More proof the crisis is easing: Gatherings of European financial ministers no longer cause global stock and bond markets to gyrate with every sign of progress or a setback.
As financial-market panic recedes, euro leaders have more time to try to fix the flaws in their currency union. Among the challenges are reducing regulations and other costs for businesses in order to stimulate economic growth, and imposing more centralized authority over budgets to prevent countries from ever again spending beyond their means. That's important because a major cause of the crisis was Greece's overspending during the calm years after the euro's introduction in 1999, and Italy's failure to cut the high levels of debt it joined with. Other governments — such as Spain and Ireland — were saddled with debt piled up by banks and real estate developers during boom years.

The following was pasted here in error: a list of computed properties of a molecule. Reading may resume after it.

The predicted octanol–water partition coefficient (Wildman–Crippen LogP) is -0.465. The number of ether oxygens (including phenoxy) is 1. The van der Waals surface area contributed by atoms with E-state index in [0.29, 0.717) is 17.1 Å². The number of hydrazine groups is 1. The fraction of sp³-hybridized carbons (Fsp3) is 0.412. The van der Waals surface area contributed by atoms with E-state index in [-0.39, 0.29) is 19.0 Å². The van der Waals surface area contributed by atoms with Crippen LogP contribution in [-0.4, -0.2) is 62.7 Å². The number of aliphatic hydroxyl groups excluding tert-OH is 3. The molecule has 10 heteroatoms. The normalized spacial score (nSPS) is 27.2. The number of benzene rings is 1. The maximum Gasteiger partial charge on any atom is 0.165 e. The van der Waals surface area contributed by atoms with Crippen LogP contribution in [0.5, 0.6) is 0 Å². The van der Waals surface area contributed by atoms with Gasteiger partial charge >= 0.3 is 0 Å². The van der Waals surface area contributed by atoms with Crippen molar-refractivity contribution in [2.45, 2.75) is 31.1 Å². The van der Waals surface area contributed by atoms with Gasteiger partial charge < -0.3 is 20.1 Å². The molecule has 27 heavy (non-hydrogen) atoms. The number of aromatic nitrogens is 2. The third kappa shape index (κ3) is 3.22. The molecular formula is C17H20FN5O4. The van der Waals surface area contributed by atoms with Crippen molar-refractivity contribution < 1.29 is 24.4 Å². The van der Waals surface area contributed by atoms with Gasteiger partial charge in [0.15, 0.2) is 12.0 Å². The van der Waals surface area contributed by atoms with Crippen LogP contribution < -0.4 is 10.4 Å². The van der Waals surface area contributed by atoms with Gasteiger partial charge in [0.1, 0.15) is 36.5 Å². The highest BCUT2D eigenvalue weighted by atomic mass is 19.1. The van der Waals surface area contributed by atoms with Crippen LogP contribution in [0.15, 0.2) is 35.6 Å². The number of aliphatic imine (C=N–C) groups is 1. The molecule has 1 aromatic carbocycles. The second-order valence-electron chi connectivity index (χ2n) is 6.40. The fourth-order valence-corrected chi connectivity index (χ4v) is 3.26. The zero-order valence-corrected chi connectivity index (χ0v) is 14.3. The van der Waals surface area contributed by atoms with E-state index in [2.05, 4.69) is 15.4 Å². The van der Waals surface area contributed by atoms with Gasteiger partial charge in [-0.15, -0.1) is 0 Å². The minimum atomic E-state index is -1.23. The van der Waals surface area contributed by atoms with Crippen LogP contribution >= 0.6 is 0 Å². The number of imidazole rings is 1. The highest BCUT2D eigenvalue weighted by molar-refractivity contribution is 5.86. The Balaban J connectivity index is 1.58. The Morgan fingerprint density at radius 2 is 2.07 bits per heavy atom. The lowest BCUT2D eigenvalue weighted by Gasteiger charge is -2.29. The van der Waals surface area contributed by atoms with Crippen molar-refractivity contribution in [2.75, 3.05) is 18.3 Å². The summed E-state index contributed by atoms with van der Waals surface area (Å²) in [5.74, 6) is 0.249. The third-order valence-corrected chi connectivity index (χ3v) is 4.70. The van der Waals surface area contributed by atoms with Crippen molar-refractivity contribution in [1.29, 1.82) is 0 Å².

Much of the credit for easing Europe's financial crisis goes to the European Central Bank, which has become more aggressive over the past year under the leadership of Mario Draghi.
The ECB said Sept. 6 that it was willing to buy unlimited amounts of government bonds issued by countries struggling to pay their debts. The ECB's pledge instantly lowered borrowing costs for Spain and Italy, which earlier in the year had faced the same kinds of financial pressures that forced Ireland, Greece and Spain to seek bailouts.
"Financial market confidence has visibly improved," Draghi said Thursday during a press conference.
The ECB's actions are reminiscent of some of the emergency steps the Federal Reserve took after the U.S. financial crisis struck in 2007. The Fed offered banks cheap loans, cut short-term interest rates to record lows and started buying bonds to ease long-term borrowing rates and boost the confidence of consumers and businesses.